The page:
News Update 04.21.08
The US Supreme Court’s decision last week in Baze v. Rees does not mean that executions will resume immediately here in North Carolina. There are two state-based cases that must be resolved – first, a suit by five inmates who allege that the Council of State acted improperly in approving a new lethal injection protocol, and second, a suit by the Department of Correction against the North Carolina Medical Board, which sought to sanction doctors who participated in executions.
To be sure, courts will be asked to consider whether the differences between the Kentucky and North Carolina protocols are constitutionally significant. The majority opinion spent a good bit of energy applauding Kentucky safeguards that are absent here in the Tarheel State, for example that someone is present in the execution chamber to directly monitor the inmate and his IVs. The BIS monitor briefly reared its ugly head in the majority opinion, only to be quickly dismissed as lacking in scientific and medical support as a means of determining unconsciousness. Wonder what the Council of State will have to say about that. Perhaps Justice Alito’s concurring opinion with regard to forcing doctor participation in lethal injection will have some role to play in the Medical Board case.
The Charlotte Observer urges the State not to rush back to the death chamber until reforms to prevent wrongful convictions and the execution of innocents have been implemented. The News and Observer takes things a step further.
Blog coverage of the Court’s ruling in Baze v. Rees:
- Amnesty International (overall summary)
- Capital Defense Weekly (initial reaction and additional thoughts)
- SCOTUSBlog (analysis for the legal-minded)
- Sentencing Law and Policy (a more pro-DP view)
- StandDown Texas (initial reaction)
- Various sources as complied by CDW and StandDown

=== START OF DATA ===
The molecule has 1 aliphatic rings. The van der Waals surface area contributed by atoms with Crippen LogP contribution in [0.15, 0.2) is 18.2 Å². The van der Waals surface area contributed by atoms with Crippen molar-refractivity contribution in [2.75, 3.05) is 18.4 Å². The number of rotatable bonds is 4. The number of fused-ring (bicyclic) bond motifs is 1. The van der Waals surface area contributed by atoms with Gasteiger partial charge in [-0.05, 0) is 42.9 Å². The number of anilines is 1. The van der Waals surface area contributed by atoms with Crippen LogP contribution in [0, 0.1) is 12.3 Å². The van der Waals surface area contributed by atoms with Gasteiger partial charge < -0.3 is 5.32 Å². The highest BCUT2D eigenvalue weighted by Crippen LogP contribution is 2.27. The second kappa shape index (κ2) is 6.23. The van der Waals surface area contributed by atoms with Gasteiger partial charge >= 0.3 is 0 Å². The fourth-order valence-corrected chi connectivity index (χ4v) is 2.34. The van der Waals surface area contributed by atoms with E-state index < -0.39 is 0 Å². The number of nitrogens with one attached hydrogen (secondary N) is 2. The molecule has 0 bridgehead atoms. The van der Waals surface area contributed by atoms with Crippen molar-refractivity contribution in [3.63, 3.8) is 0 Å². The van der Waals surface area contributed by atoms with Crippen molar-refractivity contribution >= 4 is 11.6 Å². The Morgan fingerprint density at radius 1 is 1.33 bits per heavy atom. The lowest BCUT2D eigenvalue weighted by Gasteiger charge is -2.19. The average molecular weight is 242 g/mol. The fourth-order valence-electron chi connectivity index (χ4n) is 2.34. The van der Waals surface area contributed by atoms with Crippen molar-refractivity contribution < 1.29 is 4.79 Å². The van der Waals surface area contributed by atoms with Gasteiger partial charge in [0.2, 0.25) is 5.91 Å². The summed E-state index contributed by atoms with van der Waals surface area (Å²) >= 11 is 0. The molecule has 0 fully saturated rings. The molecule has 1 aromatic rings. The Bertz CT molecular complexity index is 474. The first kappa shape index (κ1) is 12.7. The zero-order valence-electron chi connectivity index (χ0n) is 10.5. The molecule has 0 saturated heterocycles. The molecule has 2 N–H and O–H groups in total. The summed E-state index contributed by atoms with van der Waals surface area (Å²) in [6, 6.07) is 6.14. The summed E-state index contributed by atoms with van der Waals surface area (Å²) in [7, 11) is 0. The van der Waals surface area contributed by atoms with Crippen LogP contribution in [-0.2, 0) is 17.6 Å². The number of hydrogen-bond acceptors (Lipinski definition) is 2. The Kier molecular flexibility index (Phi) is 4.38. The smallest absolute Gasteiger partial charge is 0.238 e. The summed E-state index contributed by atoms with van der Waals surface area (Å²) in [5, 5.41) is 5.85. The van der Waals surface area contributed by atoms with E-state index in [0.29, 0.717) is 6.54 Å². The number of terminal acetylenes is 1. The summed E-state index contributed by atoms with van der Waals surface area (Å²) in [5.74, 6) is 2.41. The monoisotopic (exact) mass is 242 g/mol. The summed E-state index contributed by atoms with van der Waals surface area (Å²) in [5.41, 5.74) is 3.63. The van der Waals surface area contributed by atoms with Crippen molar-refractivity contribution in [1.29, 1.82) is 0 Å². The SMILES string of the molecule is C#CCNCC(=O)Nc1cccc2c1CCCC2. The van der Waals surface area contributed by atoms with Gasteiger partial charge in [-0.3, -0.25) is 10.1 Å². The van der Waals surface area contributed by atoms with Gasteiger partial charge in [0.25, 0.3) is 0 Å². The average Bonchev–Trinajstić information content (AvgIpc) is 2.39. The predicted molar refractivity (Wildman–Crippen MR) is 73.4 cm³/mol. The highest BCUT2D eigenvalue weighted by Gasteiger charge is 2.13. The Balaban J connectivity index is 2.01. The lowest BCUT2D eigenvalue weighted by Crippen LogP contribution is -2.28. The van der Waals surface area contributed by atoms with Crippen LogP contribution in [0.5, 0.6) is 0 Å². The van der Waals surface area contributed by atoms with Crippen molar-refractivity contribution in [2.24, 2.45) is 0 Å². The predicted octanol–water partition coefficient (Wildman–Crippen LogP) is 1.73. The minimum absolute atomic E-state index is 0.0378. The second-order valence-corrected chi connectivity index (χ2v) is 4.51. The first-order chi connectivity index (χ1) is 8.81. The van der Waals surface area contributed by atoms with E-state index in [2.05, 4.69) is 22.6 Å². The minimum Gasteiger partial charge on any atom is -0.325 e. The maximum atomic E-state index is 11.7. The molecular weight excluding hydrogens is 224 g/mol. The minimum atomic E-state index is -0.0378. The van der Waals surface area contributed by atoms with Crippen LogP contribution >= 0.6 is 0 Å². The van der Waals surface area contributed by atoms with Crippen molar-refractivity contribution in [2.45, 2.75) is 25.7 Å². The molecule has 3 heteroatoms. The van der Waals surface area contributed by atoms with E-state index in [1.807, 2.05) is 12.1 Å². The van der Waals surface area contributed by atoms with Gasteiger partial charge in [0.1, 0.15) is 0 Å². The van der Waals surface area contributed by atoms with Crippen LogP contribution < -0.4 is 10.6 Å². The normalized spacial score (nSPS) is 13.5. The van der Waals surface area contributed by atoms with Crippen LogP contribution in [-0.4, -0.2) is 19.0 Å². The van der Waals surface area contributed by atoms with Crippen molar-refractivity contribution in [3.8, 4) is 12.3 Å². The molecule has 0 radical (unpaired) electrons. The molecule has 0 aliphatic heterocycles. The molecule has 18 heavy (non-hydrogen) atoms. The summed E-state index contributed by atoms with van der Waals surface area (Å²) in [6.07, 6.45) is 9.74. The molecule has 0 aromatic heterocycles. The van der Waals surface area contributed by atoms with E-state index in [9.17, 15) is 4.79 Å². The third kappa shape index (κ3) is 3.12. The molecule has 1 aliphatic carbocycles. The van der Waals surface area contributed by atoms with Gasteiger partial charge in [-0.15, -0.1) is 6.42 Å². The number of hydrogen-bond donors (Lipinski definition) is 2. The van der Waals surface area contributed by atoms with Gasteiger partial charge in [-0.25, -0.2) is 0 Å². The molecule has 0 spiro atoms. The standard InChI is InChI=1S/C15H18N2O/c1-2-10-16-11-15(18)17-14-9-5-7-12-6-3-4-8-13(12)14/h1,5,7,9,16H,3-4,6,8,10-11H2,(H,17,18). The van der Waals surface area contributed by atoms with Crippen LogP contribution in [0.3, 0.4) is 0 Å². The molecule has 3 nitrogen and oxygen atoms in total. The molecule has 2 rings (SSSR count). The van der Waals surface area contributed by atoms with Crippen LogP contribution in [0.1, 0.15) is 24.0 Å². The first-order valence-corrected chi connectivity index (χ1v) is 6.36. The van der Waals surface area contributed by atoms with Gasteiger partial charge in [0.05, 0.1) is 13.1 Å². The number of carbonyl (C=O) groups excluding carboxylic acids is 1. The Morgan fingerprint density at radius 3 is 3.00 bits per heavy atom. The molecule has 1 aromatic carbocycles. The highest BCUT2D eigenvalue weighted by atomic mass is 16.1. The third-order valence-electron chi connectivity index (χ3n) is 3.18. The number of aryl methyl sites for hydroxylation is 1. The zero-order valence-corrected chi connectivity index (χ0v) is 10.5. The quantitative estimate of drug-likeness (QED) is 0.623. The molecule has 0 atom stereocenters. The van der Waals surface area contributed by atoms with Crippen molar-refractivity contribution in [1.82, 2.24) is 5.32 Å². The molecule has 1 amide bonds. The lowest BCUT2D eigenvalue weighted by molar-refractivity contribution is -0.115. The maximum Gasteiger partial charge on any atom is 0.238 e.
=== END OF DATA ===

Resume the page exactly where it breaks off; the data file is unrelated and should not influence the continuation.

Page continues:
I also note SCOTUSBlog’s follow-up series, which includes a conservative perspective and a liberal perspective on the Baze opinion, and this New York Times piece on Justice Stevens’ conversion to death penalty opponent.
Now that Baze has been decided, executions are sure to begin again in some states. Virginia has the earliest scheduled execution at the moment – Kevin Green on May 27th. New litigation has been filed in Mississippi, arguing that the safeguards applauded by the Court in Kentucky are absent from the Mississippi protocol, and therefore the execution of Earl Wesley Berry cannot proceed under Baze. Meanwhile, Florida has filed a motion to vacate the stay of execution granted to Mark Dean Schwab because it believes its protocol “more than satisf[ies]” the requirements of Baze. This morning, the Supreme Court lifted a number of stays and denied cert in several other cases.
On the same day it announced its ruling in Baze, the Supreme Court heard oral arguments in Kennedy v. Louisiana, which challenges the implementation of the death penalty for crimes other than murder, in this case, child rape. Reporting from Amnesty International (re: whether executing their attackers is in the best interests of children) and SCOTUSBlog (re: summary of the arguments and insight into the Justices’ likely opinions). Compilation of media coverage by StandDown. You can read the transcript of the argument here.